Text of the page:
Over 80% of skin cancer cases were detected early

In total, 18.114 cases were submitted by patients during the test period between March and June of 2022. The three most common skin conditions were Common moles, Seborrheic Keratosis and Contact Dermatitis.

Just over six hundred cases of skin cancer were diagnosed during this period. Some were surprisingly advanced. The largest tumour detected was late-stage cancer, over 3 cm wide. But in general, most cases (over 80%) were in the early stages. This shows that A.I. is a very powerful accelerator for preventive healthcare. The detected cases were diagnosed under five categories: basal-cell-carcinoma(57%), melanoma (29%), squamous-cell-carcinoma (5%), squamous-cell-carcinoma-in-situ (4%) and invasive-cutaneous-squamous-cell-carcinoma (3%).

Processing speeds have improved by 5-10 times

In the pilot 10 doctors of the Semmelweis University Clinic of Dermatology, Venereology and Dermatooncology worked to evaluate the uploaded cases, they were able to go through 40-80 images per hour. These clinicians provided the treatment suggestions, issued the cloud-based drug subscriptions and suggested in-person consultation if necessary. 

Unlike other skin-checking apps, this model was designed to work as a remote-only service – as opposed to being a telehealth solution with online consultation and follow-up. The reason for going this route was to examine whether it allows significant capacity increase. If doctors need to spend time with online consultations, this benefit is mostly lost. Participating clinicians’ reported that processing speeds have improved by 5-10 times compared to the traditional care model.

A variety of deep-learning models

AIP Derm has a variety of deep-learning algorithms that form both the visual engine and the Q&A engine, whose design and performance were optimised from the Hungary pilot and other European initiatives. It is built on a convolutional neural network, and it’s currently being replaced by A.I. transformator technology. Validation has been done through the Semmelweis University Dermatology Clinic and private dermatologists over a period of 18 months. 

The model was trained on 2 million images, developed entirely on in-house infrastructure. The database is made up of skin images that were contributed by clinics and hospitals globally.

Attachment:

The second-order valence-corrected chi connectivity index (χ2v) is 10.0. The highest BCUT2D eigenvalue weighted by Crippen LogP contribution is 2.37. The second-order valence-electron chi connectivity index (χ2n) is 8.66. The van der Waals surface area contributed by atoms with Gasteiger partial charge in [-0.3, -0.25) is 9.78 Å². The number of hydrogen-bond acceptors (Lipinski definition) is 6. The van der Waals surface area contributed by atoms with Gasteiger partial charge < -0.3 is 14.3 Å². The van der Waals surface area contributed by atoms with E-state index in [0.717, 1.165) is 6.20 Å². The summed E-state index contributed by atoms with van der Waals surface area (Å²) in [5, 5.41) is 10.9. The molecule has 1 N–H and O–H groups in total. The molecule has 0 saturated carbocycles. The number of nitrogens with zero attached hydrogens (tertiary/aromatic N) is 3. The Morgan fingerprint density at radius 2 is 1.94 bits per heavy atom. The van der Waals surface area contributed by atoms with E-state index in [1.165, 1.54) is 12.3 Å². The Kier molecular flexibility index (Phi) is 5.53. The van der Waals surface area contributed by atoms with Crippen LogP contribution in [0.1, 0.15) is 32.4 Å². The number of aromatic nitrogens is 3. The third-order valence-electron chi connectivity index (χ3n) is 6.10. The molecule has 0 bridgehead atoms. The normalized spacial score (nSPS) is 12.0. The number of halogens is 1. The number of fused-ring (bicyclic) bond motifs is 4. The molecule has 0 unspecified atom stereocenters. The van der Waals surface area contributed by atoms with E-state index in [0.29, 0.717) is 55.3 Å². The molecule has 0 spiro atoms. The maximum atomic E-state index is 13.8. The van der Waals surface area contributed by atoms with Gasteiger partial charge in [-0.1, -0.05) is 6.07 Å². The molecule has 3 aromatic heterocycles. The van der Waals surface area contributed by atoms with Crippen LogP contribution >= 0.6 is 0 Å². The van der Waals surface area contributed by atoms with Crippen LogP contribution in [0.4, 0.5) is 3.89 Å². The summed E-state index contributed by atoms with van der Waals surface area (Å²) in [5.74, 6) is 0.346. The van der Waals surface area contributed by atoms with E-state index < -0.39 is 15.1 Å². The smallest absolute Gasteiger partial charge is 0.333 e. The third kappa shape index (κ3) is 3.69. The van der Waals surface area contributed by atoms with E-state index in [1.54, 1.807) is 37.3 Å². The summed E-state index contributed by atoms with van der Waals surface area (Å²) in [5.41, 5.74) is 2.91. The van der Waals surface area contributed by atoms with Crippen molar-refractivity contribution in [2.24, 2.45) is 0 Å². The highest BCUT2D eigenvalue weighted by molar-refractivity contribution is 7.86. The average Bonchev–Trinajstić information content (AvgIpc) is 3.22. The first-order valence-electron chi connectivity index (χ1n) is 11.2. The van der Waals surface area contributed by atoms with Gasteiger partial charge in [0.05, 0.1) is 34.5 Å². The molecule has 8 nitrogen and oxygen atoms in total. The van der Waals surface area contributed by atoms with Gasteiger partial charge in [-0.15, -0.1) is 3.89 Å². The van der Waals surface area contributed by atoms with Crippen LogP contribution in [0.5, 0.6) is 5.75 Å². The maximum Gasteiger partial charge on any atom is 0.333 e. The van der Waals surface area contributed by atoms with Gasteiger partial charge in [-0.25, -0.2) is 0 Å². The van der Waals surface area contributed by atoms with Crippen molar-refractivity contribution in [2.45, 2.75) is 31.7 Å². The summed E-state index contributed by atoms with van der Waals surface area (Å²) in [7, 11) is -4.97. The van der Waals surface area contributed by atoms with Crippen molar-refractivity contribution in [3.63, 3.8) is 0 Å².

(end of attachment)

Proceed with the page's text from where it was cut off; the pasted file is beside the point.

How is the algorithm trained? 

It is a very complex process with individually sophisticated components that require careful clinical and evidence-based feedback to verify certain development hypotheses. In simple terms, developers are constantly collecting data as the platform is being used, which is the “raw” image and profile/Q&A data collected with each case, which allows them to build the internal training databases used for algorithm development, while also validating its performance on real-world data and use.

AIP uses several techniques when training new deep-learning models. To address class imbalances (when more examples exist for one class than the other) in the training data, additional weights are applied to mistakes made on under-represented classes, which encourages the model to better detect cases with low prevalence in the dataset. 

Additional paid services after the test period

The business model is geared towards addressing one of the fundamental pain points in healthcare: too many patients and too few clinicians. AIP will serve as a one-stop shop health care delivery system over the next several years in the Hungarian market. 

Accelerated and at-home digital diagnostics will be available in the last quarter of the year nationwide as an additional service on top of social security benefits for a fee – at a fraction of the market price. Patients will continue to receive a diagnosis, with an outpatient form, and a digital prescription that can be redeemed at any pharmacy.

The post How An A.I.-Based Skin Checking App Can Work With A National Healthcare System appeared first on The Medical Futurist.